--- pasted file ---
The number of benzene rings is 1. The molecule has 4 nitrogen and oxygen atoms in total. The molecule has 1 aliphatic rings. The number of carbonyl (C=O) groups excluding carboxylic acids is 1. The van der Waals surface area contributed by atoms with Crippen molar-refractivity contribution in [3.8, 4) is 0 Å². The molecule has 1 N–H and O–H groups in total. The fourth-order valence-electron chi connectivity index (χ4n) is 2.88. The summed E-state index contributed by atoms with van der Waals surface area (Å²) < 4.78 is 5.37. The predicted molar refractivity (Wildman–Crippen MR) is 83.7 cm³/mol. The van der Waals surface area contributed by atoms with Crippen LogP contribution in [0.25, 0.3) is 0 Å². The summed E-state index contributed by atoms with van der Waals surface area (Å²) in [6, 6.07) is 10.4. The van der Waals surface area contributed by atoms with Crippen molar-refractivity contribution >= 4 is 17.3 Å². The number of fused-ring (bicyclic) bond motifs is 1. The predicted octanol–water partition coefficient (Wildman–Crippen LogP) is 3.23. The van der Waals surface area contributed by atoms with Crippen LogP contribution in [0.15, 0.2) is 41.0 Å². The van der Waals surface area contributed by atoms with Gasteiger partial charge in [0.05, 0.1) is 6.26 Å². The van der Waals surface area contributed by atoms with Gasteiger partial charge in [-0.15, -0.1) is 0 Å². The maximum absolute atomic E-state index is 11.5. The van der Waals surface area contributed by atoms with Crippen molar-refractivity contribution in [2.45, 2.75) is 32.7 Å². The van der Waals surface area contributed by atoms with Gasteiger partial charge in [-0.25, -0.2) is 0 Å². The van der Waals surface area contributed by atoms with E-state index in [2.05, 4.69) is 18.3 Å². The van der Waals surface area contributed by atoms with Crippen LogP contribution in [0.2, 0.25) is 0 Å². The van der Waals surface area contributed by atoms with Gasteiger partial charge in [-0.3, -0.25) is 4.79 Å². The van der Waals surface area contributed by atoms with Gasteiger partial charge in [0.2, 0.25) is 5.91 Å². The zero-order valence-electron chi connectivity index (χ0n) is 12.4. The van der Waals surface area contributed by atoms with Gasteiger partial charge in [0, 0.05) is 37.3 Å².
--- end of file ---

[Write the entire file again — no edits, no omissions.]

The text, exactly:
The number of benzene rings is 1. The molecule has 4 nitrogen and oxygen atoms in total. The molecule has 1 aliphatic rings. The number of carbonyl (C=O) groups excluding carboxylic acids is 1. The van der Waals surface area contributed by atoms with Crippen molar-refractivity contribution in [3.8, 4) is 0 Å². The molecule has 1 N–H and O–H groups in total. The fourth-order valence-electron chi connectivity index (χ4n) is 2.88. The summed E-state index contributed by atoms with van der Waals surface area (Å²) < 4.78 is 5.37. The predicted molar refractivity (Wildman–Crippen MR) is 83.7 cm³/mol. The van der Waals surface area contributed by atoms with Crippen LogP contribution in [0.25, 0.3) is 0 Å². The summed E-state index contributed by atoms with van der Waals surface area (Å²) in [6, 6.07) is 10.4. The van der Waals surface area contributed by atoms with Crippen molar-refractivity contribution >= 4 is 17.3 Å². The number of fused-ring (bicyclic) bond motifs is 1. The predicted octanol–water partition coefficient (Wildman–Crippen LogP) is 3.23. The van der Waals surface area contributed by atoms with Crippen LogP contribution in [0.15, 0.2) is 41.0 Å². The van der Waals surface area contributed by atoms with Gasteiger partial charge in [0.05, 0.1) is 6.26 Å². The van der Waals surface area contributed by atoms with Gasteiger partial charge in [-0.15, -0.1) is 0 Å². The maximum absolute atomic E-state index is 11.5. The van der Waals surface area contributed by atoms with Crippen molar-refractivity contribution in [2.45, 2.75) is 32.7 Å². The van der Waals surface area contributed by atoms with Gasteiger partial charge in [-0.25, -0.2) is 0 Å². The van der Waals surface area contributed by atoms with E-state index in [2.05, 4.69) is 18.3 Å². The van der Waals surface area contributed by atoms with Crippen LogP contribution in [0.2, 0.25) is 0 Å². The van der Waals surface area contributed by atoms with Gasteiger partial charge in [-0.3, -0.25) is 4.79 Å². The van der Waals surface area contributed by atoms with Gasteiger partial charge in [0.2, 0.25) is 5.91 Å². The zero-order valence-electron chi connectivity index (χ0n) is 12.4. The van der Waals surface area contributed by atoms with Gasteiger partial charge in [0, 0.05) is 37.3 Å².